Financial planning for empty nesters should include a consideration of what you’ll do if a kid returns home.

Financial Planning for the Nearly-Empty Nesters

Three Financial Planning Tips for the Empty Nest Years

A change in the “nest” situation at home naturally brings thoughts and questions about changes in your financial situation. As you reach this milestone of empty nesting (or near it), take a moment to consider what you may need to prioritize in your financial planning:

Maximize opportunities to save for retirement: If you’ve been steadily setting aside 10-15% for your retirement, you’re probably going to be excited to bump that number closer to 25% for the next few years. If you’re in your 50s, you can make catch-up contributions to your 401(k) for up to $23,000 annually. You can also open an individual retirement account (IRA) and contribute up to $5,500, or $6,500 if you’re in your 50s.

It’s also a good idea at this point to take a step back and examine your investment risk. Risk should be evaluated throughout your life and as you near retirement age. Is it time to determine a different level than you chose when you first entered the workforce?

Assess your insurance needs: Health insurance costs. Life insurance ins and outs. Long-term care insurance. While no one particularly enjoys these logistics, how you plan for changing insurance needs is an important part of your retirement planning. Take a moment to see what your advisor has to say about these concerns. (Remember, if you work with a professional, you don’t have to weigh all these options on your own.)

Plan for surprises: Sometimes … they come back. Your financial planning for the empty nest years should include a plan for how you’ll handle things if you need to support an aging parent or if a child returns to live at home. When it comes to a returning child, there’s a difference between a short-term stay for a young adult that needs a little help getting started and plans to stay long term. If they stay longer, how will you determine how much they should contribute to the household finances or upkeep of your home? Having this conversation means you can acknowledge their “adulthood” without compromising the plans you have for your investment portfolio. The same concept applies when an aging parent needs to join your household.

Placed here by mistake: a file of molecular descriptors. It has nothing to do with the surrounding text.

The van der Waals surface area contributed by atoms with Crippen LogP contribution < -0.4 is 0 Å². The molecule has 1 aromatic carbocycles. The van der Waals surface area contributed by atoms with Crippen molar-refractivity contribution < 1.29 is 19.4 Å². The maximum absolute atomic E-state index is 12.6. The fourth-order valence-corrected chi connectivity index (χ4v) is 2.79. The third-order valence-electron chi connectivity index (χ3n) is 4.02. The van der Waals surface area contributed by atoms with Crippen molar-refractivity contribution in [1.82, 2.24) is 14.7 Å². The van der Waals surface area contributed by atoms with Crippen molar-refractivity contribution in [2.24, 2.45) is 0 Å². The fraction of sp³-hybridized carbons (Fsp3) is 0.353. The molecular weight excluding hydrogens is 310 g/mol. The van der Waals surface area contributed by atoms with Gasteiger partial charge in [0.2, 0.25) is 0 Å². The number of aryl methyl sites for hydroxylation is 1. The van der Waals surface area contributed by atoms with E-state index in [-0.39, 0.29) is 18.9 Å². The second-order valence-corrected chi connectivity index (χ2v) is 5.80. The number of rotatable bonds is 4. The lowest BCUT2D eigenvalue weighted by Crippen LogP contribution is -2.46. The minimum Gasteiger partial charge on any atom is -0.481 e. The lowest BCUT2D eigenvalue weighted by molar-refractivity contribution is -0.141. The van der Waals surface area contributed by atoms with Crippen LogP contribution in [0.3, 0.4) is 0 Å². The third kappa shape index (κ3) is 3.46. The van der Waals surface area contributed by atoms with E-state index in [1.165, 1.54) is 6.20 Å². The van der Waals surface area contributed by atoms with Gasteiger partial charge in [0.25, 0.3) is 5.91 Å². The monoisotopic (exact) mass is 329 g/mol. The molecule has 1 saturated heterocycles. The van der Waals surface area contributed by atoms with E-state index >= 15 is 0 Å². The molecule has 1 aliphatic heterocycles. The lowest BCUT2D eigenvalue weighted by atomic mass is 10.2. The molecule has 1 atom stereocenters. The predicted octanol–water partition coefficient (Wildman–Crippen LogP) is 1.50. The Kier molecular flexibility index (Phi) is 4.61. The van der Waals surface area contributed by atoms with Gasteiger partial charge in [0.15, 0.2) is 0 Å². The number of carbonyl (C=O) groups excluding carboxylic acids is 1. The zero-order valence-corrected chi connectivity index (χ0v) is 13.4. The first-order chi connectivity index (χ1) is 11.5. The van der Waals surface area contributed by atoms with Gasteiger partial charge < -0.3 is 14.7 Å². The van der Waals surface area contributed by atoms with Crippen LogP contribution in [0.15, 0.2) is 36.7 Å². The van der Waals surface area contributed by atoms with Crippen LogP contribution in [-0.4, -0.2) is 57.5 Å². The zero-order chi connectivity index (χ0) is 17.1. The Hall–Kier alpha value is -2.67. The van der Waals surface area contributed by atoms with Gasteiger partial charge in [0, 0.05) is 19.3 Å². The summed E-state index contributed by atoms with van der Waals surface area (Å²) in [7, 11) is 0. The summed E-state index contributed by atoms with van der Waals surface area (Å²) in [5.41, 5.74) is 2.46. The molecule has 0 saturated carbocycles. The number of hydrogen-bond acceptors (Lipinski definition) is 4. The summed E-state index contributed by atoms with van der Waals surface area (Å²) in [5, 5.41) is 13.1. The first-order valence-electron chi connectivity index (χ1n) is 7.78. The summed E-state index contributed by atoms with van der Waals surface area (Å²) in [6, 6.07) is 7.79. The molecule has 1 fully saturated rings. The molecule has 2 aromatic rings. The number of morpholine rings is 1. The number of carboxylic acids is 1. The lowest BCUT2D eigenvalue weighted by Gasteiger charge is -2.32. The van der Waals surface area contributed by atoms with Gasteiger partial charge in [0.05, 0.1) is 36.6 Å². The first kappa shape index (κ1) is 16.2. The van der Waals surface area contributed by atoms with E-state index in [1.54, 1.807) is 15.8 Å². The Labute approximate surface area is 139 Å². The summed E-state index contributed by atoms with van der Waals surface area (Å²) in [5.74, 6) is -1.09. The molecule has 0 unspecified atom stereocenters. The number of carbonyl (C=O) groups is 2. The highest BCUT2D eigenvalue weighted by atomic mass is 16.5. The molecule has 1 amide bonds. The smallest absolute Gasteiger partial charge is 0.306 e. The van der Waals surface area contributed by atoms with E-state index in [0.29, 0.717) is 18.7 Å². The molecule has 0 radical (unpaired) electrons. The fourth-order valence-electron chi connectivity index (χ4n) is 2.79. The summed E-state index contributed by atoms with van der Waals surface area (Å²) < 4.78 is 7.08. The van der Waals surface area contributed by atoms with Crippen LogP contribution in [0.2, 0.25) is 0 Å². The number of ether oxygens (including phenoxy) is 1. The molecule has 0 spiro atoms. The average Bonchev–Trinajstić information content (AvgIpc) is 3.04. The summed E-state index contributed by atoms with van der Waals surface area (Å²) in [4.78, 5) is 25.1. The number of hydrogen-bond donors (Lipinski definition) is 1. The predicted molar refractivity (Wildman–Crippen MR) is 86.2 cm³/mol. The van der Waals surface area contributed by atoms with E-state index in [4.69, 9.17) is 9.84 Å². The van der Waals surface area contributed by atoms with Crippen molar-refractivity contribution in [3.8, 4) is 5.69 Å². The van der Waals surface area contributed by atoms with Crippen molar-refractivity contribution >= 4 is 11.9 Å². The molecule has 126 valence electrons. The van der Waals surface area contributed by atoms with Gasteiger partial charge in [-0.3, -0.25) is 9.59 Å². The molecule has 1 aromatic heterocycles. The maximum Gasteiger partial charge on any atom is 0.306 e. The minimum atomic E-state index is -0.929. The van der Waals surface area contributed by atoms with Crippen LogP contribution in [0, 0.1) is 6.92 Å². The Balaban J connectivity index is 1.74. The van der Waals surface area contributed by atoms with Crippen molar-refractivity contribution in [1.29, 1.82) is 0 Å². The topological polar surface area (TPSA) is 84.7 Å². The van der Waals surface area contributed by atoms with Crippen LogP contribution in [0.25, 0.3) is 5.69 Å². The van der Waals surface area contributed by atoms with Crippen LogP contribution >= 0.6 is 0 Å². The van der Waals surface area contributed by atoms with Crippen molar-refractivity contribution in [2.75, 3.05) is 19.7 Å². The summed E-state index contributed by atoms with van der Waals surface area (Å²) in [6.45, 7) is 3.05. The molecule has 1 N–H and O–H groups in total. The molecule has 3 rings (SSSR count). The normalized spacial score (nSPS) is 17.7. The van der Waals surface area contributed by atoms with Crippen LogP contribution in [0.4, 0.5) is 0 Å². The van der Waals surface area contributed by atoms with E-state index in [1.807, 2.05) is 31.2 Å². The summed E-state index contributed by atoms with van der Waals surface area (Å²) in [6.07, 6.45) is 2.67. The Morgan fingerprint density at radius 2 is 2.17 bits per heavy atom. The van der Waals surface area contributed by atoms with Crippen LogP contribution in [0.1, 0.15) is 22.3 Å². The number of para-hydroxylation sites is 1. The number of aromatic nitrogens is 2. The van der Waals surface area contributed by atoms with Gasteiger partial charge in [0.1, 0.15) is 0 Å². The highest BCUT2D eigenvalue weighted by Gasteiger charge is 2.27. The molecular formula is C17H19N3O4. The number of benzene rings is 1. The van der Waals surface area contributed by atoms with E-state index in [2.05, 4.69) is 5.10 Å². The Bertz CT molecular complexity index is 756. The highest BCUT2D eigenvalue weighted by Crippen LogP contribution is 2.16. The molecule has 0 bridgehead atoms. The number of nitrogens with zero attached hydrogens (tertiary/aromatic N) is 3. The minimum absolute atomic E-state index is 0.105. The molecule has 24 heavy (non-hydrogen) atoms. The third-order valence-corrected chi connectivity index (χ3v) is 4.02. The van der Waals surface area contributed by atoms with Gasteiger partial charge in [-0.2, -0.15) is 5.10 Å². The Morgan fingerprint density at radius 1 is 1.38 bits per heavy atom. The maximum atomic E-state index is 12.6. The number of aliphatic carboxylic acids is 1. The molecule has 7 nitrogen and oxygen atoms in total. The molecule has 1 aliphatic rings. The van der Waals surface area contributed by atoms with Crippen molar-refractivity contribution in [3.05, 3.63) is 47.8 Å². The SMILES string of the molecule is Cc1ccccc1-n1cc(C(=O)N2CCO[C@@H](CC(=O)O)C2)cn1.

Life changes, and it brings … life changes. At each step, your ideas, concerns and plans can change, too. Our team at Lawson Kroeker Investment Management is diligent and focused, and we enjoy working with clients one-on-one.  A well-grounded investment plan can help with these changes and the challenges they may bring.

Take a moment to learn more about our philosophy today. We look forward to helping you address life changes with confidence.

Planning for retirement often takes on new significance after you reach the age of 50.

Planning for Retirement in Your 50s: What’s Your Vision, and Are You On Track?